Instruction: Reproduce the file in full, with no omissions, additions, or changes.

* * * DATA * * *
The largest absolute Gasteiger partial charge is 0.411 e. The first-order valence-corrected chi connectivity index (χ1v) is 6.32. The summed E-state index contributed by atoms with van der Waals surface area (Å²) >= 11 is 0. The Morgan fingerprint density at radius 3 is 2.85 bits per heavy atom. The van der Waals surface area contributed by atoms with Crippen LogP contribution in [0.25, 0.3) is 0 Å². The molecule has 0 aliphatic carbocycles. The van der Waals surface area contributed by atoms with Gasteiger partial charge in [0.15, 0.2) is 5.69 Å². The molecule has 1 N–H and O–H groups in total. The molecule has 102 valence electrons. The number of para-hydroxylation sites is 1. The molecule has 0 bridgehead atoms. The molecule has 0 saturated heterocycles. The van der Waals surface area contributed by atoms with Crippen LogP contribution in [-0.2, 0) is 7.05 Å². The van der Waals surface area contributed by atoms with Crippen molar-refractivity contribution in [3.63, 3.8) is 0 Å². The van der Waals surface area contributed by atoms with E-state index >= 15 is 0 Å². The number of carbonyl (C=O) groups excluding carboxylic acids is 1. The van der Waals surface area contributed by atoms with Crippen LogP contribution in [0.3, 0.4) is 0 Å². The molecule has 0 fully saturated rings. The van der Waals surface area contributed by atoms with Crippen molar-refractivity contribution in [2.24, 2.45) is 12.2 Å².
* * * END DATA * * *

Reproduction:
The largest absolute Gasteiger partial charge is 0.411 e. The first-order valence-corrected chi connectivity index (χ1v) is 6.32. The summed E-state index contributed by atoms with van der Waals surface area (Å²) >= 11 is 0. The Morgan fingerprint density at radius 3 is 2.85 bits per heavy atom. The van der Waals surface area contributed by atoms with Crippen LogP contribution in [0.25, 0.3) is 0 Å². The molecule has 0 aliphatic carbocycles. The van der Waals surface area contributed by atoms with Gasteiger partial charge in [0.15, 0.2) is 5.69 Å². The molecule has 1 N–H and O–H groups in total. The molecule has 102 valence electrons. The number of para-hydroxylation sites is 1. The molecule has 0 bridgehead atoms. The molecule has 0 saturated heterocycles. The van der Waals surface area contributed by atoms with Crippen LogP contribution in [-0.2, 0) is 7.05 Å². The van der Waals surface area contributed by atoms with Crippen molar-refractivity contribution in [3.63, 3.8) is 0 Å². The van der Waals surface area contributed by atoms with E-state index >= 15 is 0 Å². The number of carbonyl (C=O) groups excluding carboxylic acids is 1. The van der Waals surface area contributed by atoms with Crippen LogP contribution in [0.3, 0.4) is 0 Å². The molecule has 0 fully saturated rings. The van der Waals surface area contributed by atoms with Crippen molar-refractivity contribution in [2.24, 2.45) is 12.2 Å².